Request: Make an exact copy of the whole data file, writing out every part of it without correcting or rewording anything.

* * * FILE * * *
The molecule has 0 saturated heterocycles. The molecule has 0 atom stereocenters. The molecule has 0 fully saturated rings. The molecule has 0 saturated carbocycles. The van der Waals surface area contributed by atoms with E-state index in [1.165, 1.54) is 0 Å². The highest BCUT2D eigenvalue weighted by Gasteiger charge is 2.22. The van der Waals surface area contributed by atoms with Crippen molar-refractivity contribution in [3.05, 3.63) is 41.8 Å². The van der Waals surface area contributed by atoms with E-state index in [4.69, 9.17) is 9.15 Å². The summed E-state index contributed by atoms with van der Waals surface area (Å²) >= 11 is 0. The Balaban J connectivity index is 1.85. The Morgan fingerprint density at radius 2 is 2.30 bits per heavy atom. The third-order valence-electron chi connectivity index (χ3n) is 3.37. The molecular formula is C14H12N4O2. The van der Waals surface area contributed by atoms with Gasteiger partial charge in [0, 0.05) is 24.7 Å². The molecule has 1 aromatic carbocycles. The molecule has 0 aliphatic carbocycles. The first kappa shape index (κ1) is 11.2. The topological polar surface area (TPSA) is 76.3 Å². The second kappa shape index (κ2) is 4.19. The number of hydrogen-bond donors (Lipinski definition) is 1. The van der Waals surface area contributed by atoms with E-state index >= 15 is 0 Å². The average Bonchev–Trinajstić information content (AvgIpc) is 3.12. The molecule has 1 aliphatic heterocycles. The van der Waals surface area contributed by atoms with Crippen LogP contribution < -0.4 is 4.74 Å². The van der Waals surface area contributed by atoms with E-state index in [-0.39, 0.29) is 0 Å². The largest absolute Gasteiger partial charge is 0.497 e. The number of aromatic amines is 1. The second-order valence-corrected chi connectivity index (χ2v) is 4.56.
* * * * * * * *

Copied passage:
The molecule has 0 saturated heterocycles. The molecule has 0 atom stereocenters. The molecule has 0 fully saturated rings. The molecule has 0 saturated carbocycles. The van der Waals surface area contributed by atoms with E-state index in [1.165, 1.54) is 0 Å². The highest BCUT2D eigenvalue weighted by Gasteiger charge is 2.22. The van der Waals surface area contributed by atoms with Crippen molar-refractivity contribution in [3.05, 3.63) is 41.8 Å². The van der Waals surface area contributed by atoms with E-state index in [4.69, 9.17) is 9.15 Å². The summed E-state index contributed by atoms with van der Waals surface area (Å²) >= 11 is 0. The Balaban J connectivity index is 1.85. The Morgan fingerprint density at radius 2 is 2.30 bits per heavy atom. The third-order valence-electron chi connectivity index (χ3n) is 3.37. The molecular formula is C14H12N4O2. The van der Waals surface area contributed by atoms with Gasteiger partial charge in [0, 0.05) is 24.7 Å². The molecule has 1 aromatic carbocycles. The molecule has 0 aliphatic carbocycles. The first kappa shape index (κ1) is 11.2. The topological polar surface area (TPSA) is 76.3 Å². The second kappa shape index (κ2) is 4.19. The number of hydrogen-bond donors (Lipinski definition) is 1. The van der Waals surface area contributed by atoms with E-state index >= 15 is 0 Å². The average Bonchev–Trinajstić information content (AvgIpc) is 3.12. The molecule has 1 aliphatic heterocycles. The van der Waals surface area contributed by atoms with Crippen LogP contribution < -0.4 is 4.74 Å². The van der Waals surface area contributed by atoms with E-state index in [-0.39, 0.29) is 0 Å². The largest absolute Gasteiger partial charge is 0.497 e. The number of aromatic amines is 1. The second-order valence-corrected chi connectivity index (χ2v) is 4.56.